Informality and procedural innovation at borderlands: Lessons from Mandera
It is August 2016, with the relevant letters of introduction from our research employers in hand, my colleague and I, both Kenyan-Somalis, set off for Ethiopia. Not through the Bole International Airport in Addis-Ababa, but across the River Daua, which marks the border between Kenya and Ethiopia in Mandera County, the most north-easterly corner of Kenya.
I am in Mandera without my passport because of my visa application to study in the UK. My colleague tells me that local administrators have informed him of a local practice where nationals of Kenya and Ethiopia are normally allowed to cross the border from 8 AM, and to return to their country of origin before 5 PM, without the necessary documentation often required in international travel. He is also informed that this is possible so long as we do not intend to go beyond Suftu town, the border town in Ethiopia bordering Mandera. Counting on this flexible spirit, we arrive at the Kenya-Ethiopia border at River Daua, where we immediately notice that there is only one officer of the Kenya police reserve unit manning the entire crossing. He is carrying what appears to be a very rugged and old firearm. We cross the river on makeshift rafts and pay the conductor – a boy barely out of his teens – fifty Kenyan shillings (almost half a dollar) for the service. There are many more guards on the Ethiopian side of the border. There is no formal border post and we do not see any border officials. There are many more people, all of whom have formed a queue, and the guards are frisking them before allowing them to cross. It seems more like a security operation than a border-crossing service.
We also join the queue, but we immediately recognize that the guards are taking particular interest in us. Despite the fact that my colleague is Somali, and speaks the language, to the guards, we do not strike a local appearance. We do not intend to hide our intentions for being here, that is, to conduct research on how the borders of the Mandera Triangle – the cross-border area between Kenya, Somalia and Ethiopia – impact on local livelihoods. And so we are shoved aside for more questioning. We hand the guards our letters of introduction, which serves to increase their general anxiety. Our phones and wallets are quickly confiscated, and we are taken to the nearest police station, where we are held for more questioning. My colleague is the one speaking, as I do not know any Somali. The entire ordeal will last three days, after which we would be “released” and allowed to do the research. The explanation for holding us: ‘we were verifying who you really were’, the border guards explain.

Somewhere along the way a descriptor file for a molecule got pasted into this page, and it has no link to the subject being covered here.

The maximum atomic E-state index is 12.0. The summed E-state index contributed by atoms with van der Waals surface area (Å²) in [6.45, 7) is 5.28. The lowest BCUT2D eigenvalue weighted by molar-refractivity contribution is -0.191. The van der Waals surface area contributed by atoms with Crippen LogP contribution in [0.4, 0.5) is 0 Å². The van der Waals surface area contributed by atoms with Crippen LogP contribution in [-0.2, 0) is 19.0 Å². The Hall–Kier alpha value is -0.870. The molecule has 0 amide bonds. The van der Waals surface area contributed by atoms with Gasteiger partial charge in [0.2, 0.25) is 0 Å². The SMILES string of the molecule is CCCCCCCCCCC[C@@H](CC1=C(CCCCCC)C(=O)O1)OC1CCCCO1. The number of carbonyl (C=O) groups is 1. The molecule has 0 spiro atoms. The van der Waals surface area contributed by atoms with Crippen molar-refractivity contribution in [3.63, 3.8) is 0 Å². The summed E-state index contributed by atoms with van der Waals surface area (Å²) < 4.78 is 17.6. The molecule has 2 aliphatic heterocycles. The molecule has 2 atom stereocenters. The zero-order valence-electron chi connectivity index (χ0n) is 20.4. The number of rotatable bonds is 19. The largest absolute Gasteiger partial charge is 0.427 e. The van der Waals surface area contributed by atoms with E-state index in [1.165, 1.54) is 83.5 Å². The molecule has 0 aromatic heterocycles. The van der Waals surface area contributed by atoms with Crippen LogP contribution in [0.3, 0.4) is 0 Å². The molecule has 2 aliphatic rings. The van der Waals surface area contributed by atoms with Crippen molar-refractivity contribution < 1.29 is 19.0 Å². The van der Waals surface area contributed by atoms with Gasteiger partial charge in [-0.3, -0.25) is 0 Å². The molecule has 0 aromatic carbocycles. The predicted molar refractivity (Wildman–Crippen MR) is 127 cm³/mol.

Trade and livelihoods at the Mandera Triangle
Informal Cross-Border Trade (ICBT) is crucial to the livelihoods of residents of African borderlands. They depend on the ability to cross borders relatively quickly and frequently to access goods. At the Mandera Triangle, where both the Kenya-Ethiopia and Kenya-Somalia borders meet, Mandera County, Ethiopia’s Dollo Ado woreda (district) and the Gedo region of Somalia, are all distant from the centres of authority, business and trade in their own countries, cut off from most of their respective countries by poor transport infrastructure. This means that sourcing goods from Nairobi, Addis Ababa or Mogadishu is far more expensive than obtaining them from just across the border.
Thanks to this significant volume of informal cross-border trade, small towns and settlements have sprung up, especially along the Kenya–Somalia border. Most of these towns and settlements are within walking distance from each other, and some, like Bulla Hawa and Mandera, actually straddle the border, making it difficult to police cross-border movement. Residents on both sides of the border have kinship ties and make use of each other’s social services, especially livestock markets, abattoirs, schools, hospitals and airstrips.
The fact that the Kenya–Ethiopia–Somalia border in the Mandera Triangle has long been prone to fragility, recurrent external shocks, humanitarian disasters, drought, famine and poverty, makes these cross-border relationships extremely important for the survival and resilience of residents.
From procedural innovation to intimidation and violence
The lack of formal regulations, guidelines and legal procedures on cross-border trade has pushed some residents into smuggling, that is, illegal activities, not out of choice, but due to the lack of an enabling legal and policy environment that allows for small-scale cross-border trade to take place.